Bills Digest No. 17, 2020–21
PDF version [620KB]
Law and Bills Digest Section
Purpose of the Bill
Structure of the Bill
Policy position of non-government
Position of major interest groups
Statement of Compatibility with Human
Key issues and provisions
Appendix 1 – Summary of some of
the significant changes implemented by the 2021 Code
Date introduced: 26
months after Royal Assent unless an earlier date is fixed by proclamation.
Links: The links to the Bill,
its Explanatory Memorandum and second reading speech can be found on the
Bill’s home page, or through the Australian
When Bills have been passed and have received Royal Assent,
they become Acts, which can be found at the Federal Register of Legislation
All hyperlinks in this Bills Digest are correct as
at October 2020.
Anti-Doping Code 2021 (approved but not yet in force)—also
known as the revised WADA Code.
||The eight mandatory International
Standards issued by WADA which harmonise specific technical and
operational parts of anti-doping programs.
||‘Adverse Analytical Finding’, defined at p.
164 of the 2021 Code. A report from an accredited or approved laboratory
that establishes in a sample the presence of a prohibited substance or its metabolites
or markers or evidence of the use of a prohibited method.
||An Anti-Doping Organisation given responsibilities under
||Anti-doping rule violation.
||Australian Sports Anti-Doping Authority (integrated into
Sport Integrity Australia in 2020).
||Australian Sports Commission—established by the Australian Sports
Commission Act 1989 and known by the brand name ‘Sport
Australia’ or ‘SportAus’.
||Australian Sports Drug Medical Advisory Committee.
||‘Atypical Finding’, defined at p. 166 of the 2021
Code: A report from an accredited or approved laboratory which requires
further investigation prior to the determination of an AAF.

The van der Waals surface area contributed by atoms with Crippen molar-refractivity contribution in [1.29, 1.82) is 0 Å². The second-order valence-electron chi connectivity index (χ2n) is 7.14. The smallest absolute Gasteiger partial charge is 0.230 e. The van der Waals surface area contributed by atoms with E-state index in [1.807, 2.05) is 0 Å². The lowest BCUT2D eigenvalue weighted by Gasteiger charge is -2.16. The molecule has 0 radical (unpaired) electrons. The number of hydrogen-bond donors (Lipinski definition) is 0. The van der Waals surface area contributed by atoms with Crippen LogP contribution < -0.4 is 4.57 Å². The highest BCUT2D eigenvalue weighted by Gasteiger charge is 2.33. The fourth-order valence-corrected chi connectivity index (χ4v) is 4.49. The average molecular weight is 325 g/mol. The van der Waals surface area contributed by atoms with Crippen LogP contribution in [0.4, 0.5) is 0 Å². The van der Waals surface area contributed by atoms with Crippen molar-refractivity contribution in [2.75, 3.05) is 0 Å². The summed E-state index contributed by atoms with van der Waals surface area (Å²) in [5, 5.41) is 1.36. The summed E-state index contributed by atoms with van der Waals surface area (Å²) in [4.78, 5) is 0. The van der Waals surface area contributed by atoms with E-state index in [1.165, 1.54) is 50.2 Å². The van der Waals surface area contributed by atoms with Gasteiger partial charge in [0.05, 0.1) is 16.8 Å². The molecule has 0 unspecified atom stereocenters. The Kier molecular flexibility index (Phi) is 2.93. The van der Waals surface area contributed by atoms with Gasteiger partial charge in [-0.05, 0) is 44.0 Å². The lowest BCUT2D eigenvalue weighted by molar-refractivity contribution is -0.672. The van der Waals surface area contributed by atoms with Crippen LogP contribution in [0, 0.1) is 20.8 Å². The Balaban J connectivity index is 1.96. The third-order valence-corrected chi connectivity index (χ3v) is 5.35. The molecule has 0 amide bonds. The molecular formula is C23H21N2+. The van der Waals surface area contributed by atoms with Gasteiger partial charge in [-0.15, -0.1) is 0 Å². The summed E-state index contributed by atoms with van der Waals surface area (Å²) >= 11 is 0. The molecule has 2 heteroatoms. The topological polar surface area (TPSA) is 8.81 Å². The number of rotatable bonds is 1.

||Court of Arbitration for Sport.
||Chief Executive Officer of Sport Integrity Australia.
Anti-Doping Code 2015 with 2019 amendments (as in force)—also
known as the WADA Code.
||A multi-year process of review by WADA of the current Code
begun in November 2017. The process is explained at ‘2021
Convention Against Doping in Sport (as amended from time to time), done
at Paris 19 October 2005,  ATS 10 (ratified for Australia 17
January 2006; entry into force generally and for Australia 1 February 2007).
||European Court of Human Rights.
|Guide for Stakeholders
||World Anti-Doping Agency (WADA), 2021
World Anti-Doping Code and International Standard Framework Development and
Implementation Guide for Stakeholders, 18 October 2019, WADA.
Covenant on Civil and Political Rights—Australia ratified the ICCPR
in 1980 and it is in force for Australia but not fully implemented
of Europe Convention on the Manipulation of Sports Competitions—Australia
signed the convention on 1 February 2019 but has not yet ratified it.
||National Anti-Doping Scheme—prescribed by section 9
of the Sport
Integrity Australia Act 2020, the NAD scheme is contained in Schedule
1 of the Sport
Integrity Australia Regulations 2020.
||National anti-doping organisation—Sport Integrity
Australia is Australia’s designated NADO.
||National Sporting Organisation—a generic name for
the peak governing body of a sport.
Sports Tribunal Act 2019
||Sport Integrity Australia.
||World Anti-Doping Agency.
The purpose of the Sport Integrity Australia Amendment
(World Anti-Doping Code Review) Bill 2020 (the Bill) is to amend the Sport Integrity
Australia Act 2020 (the Act) by expanding the operation of some provisions
to include non-participants in sport, to amend the definition of
an athlete, and other minor amendments. The expansion to cover
non-participants is intended to align Australia’s anti‑doping
legislation with the new World Anti‑Doping
Code 2021 (2021 Code) and accompanying International
Standards (2021 Standards) issued by the World Anti-Doping Agency (WADA).
This Bill has one Schedule divided into two parts. Part 1
makes amendments to the Act. Two key amendments in Part 1 broaden the
application of the national anti-doping scheme (NAD scheme) by:
the definition of athlete to include persons who have competed in
sport within the past six months and
a new definition of non-participant.
Part 1 also expands the circumstances in which an
anti-doping organisation may respond to published misinformation about an
ongoing anti-doping rule violation (ADRV).